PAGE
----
Wednesday, January 13, 2016

The Second Life of Paulie Walnuts the Cat

"To live in the hearts we leave behind is to live forever."
                                                              -- Carl Sagan
Really, why would he leave?

Just about bedtime on the night of his escape, we see Paulie Walnuts sitting at the sliding glass door, looking at us with typical feline indifference: “You dimwits can open this door anytime now, otherwise I’m back on the road.” We opened it, falling all over him and each other in our relief and gratitude, but he ignored us as he walked, tail straight up, to his food dish. 

Once I caught my breath, I actually felt embarrassed, getting worked up like that over an animal we couldn’t even have given away, just a plain-looking thing with no pedigree, distinguished to strangers only by his copper eyes. I mean, really, he was just a cat, for God's sake!

So for once in my life, colored black as it is by chronic pessimism, my worst fears didn’t come true. Paulie Walnuts stuck around and grew up. He became eccentric and a little moody and would occasionally take out his anger and jealousy on our eternal kitten, Dr. Melfi, trying to do things to her no neutered cat could ever successfully accomplish.
Young Dr. Melfi

Another dog joined our little menagerie and busted out the screen on our patio, and Paulie bolted again, then returned. We fixed the screen, but Paulie was used to going out now, so he continued to rip the screen, leave for the night, then return at dawn. Soon, he found being inside 24 hours at a time unbearable, so we had to let him go every night.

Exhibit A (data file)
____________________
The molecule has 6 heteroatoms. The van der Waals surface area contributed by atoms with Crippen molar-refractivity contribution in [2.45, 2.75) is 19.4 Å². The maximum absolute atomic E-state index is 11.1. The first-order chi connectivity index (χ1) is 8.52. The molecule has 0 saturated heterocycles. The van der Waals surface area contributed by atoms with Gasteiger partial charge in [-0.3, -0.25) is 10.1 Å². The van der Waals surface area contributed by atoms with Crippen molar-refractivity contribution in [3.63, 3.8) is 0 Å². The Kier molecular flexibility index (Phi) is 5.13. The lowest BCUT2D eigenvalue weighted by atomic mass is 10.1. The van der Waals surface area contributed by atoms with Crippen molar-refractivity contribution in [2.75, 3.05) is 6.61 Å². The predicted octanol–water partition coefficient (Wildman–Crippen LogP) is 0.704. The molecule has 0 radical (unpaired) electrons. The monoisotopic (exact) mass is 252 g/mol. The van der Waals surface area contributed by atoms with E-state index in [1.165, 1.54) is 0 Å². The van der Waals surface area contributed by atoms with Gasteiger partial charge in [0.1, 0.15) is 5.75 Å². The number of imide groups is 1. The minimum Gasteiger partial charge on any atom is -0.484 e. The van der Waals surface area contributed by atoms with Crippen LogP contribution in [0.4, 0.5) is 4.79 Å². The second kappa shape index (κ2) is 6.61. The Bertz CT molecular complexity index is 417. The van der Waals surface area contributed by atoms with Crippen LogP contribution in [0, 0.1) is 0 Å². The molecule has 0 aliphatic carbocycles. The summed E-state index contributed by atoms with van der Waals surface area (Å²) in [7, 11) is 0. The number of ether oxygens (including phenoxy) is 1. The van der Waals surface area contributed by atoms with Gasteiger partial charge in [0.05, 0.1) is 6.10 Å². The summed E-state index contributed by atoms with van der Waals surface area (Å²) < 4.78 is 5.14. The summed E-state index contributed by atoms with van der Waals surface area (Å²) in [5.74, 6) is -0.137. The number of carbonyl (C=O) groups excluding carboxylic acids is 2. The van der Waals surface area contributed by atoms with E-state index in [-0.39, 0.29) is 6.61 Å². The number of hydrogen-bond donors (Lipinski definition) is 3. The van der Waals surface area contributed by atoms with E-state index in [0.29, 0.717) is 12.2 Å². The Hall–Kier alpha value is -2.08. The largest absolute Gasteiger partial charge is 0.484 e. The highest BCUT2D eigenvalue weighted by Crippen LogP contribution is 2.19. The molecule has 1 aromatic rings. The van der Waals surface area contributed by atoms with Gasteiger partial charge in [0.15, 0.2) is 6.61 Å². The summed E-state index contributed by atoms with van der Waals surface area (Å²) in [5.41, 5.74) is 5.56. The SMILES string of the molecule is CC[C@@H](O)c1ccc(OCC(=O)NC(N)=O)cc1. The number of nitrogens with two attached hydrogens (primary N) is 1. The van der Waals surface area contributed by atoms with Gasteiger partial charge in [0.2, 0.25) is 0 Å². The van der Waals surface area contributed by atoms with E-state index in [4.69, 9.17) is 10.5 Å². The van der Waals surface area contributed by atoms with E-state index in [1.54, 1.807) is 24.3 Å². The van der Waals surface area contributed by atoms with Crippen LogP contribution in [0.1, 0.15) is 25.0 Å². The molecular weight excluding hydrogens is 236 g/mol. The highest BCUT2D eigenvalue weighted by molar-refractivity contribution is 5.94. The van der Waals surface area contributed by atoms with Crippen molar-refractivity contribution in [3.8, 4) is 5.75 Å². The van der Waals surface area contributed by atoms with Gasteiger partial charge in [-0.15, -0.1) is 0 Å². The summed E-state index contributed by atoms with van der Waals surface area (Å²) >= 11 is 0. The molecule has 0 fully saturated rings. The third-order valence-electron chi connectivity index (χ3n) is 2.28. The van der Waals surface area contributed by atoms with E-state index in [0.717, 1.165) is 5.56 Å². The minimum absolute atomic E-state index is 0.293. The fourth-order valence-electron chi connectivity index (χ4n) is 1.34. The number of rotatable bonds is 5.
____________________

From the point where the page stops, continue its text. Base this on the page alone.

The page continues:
When he would start his late-night whining and yowling at the sliding glass door, Mindy or I would get up, give him a hug and say, “OK, P., but be careful and come back.” And he did.

Sometimes, he’d be out in the morning and find me working in the yards, and he’d drop by for a visit. If I was squatting, he’d hop up on my thighs and touch my chin with his white paws and make me pet him for a while before he got down. Then he’d follow me around the yard from chore to chore.

I’ve loved a few cats and dogs in my time. As I've written before, dogs reminded me to love them wholly and unconditionally, regardless of how many pieces of furniture they chewed or doors they scarred with their scratching. But my cats have usually made it perfectly clear that I could love them all I wanted, didn't really matter either way, it wasn’t any of their business, they had stuff to do.

But Paulie Walnuts, God bless him, he loved me back. And I speak as a rationalist with a heart of stone. I speak from knowledge, from tangible evidence. Paulie Walnuts loved me, and he’d seek me out to show it. I'm sure of it.

Anyway, one night he never came back. We never found out what happened to him. We papered this godforsaken neighborhood with signs pleading for info. We got in touch with every agency in this county and the one next to it. We left food on the patio and the light on, pleading for his return. And every morning that damn patio was emptier than a black hole.

For almost three years, Paulie only came back in our dreams. We saw him there lying next to the sliding glass door as he always did, asking, as he always did, “You dip-shits gonna let me in or shall I take another walk?” Or we would spot him strolling through that eternal Dark Forest. Or we would see him sneaking out in a flash under an opening garage door. Then we'd wake up, Paulieless.

Yes, we awoke to that good old-fashioned sense of reality we've all felt: "I know this is real, because something is missing and it is not coming back."

Then again, I learned from good literature that nothing ever really ends.

When our loved ones stop living, we can still feel their presence, sometimes for just a few weeks, sometimes for the rest of our lives. 

Based on my casual research, it is not that unusual for a surviving spouse, for example, to feel the departed's presence so strongly that the survivor believes he or she can see the departed.